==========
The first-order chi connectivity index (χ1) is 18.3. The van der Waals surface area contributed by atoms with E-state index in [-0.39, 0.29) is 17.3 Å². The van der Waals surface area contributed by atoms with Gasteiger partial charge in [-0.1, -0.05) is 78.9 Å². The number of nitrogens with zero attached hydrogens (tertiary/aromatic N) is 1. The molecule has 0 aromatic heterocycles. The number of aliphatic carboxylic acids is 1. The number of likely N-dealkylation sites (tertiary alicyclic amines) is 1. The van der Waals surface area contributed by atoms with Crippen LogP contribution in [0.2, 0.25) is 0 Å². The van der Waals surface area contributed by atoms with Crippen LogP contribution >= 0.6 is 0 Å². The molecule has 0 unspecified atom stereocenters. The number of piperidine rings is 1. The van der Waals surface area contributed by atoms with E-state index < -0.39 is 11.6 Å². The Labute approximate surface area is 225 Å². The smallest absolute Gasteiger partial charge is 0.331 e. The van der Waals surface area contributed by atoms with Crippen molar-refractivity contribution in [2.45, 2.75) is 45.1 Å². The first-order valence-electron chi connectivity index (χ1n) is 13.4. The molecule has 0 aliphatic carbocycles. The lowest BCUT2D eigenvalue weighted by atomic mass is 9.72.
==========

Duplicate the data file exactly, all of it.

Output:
The first-order chi connectivity index (χ1) is 18.3. The van der Waals surface area contributed by atoms with E-state index in [-0.39, 0.29) is 17.3 Å². The van der Waals surface area contributed by atoms with Gasteiger partial charge in [-0.1, -0.05) is 78.9 Å². The number of nitrogens with zero attached hydrogens (tertiary/aromatic N) is 1. The molecule has 0 aromatic heterocycles. The number of aliphatic carboxylic acids is 1. The number of likely N-dealkylation sites (tertiary alicyclic amines) is 1. The van der Waals surface area contributed by atoms with Crippen LogP contribution in [0.2, 0.25) is 0 Å². The van der Waals surface area contributed by atoms with Crippen LogP contribution >= 0.6 is 0 Å². The molecule has 0 unspecified atom stereocenters. The number of piperidine rings is 1. The van der Waals surface area contributed by atoms with E-state index < -0.39 is 11.6 Å². The Labute approximate surface area is 225 Å². The smallest absolute Gasteiger partial charge is 0.331 e. The van der Waals surface area contributed by atoms with Crippen molar-refractivity contribution in [2.45, 2.75) is 45.1 Å². The first-order valence-electron chi connectivity index (χ1n) is 13.4. The molecule has 0 aliphatic carbocycles. The lowest BCUT2D eigenvalue weighted by atomic mass is 9.72.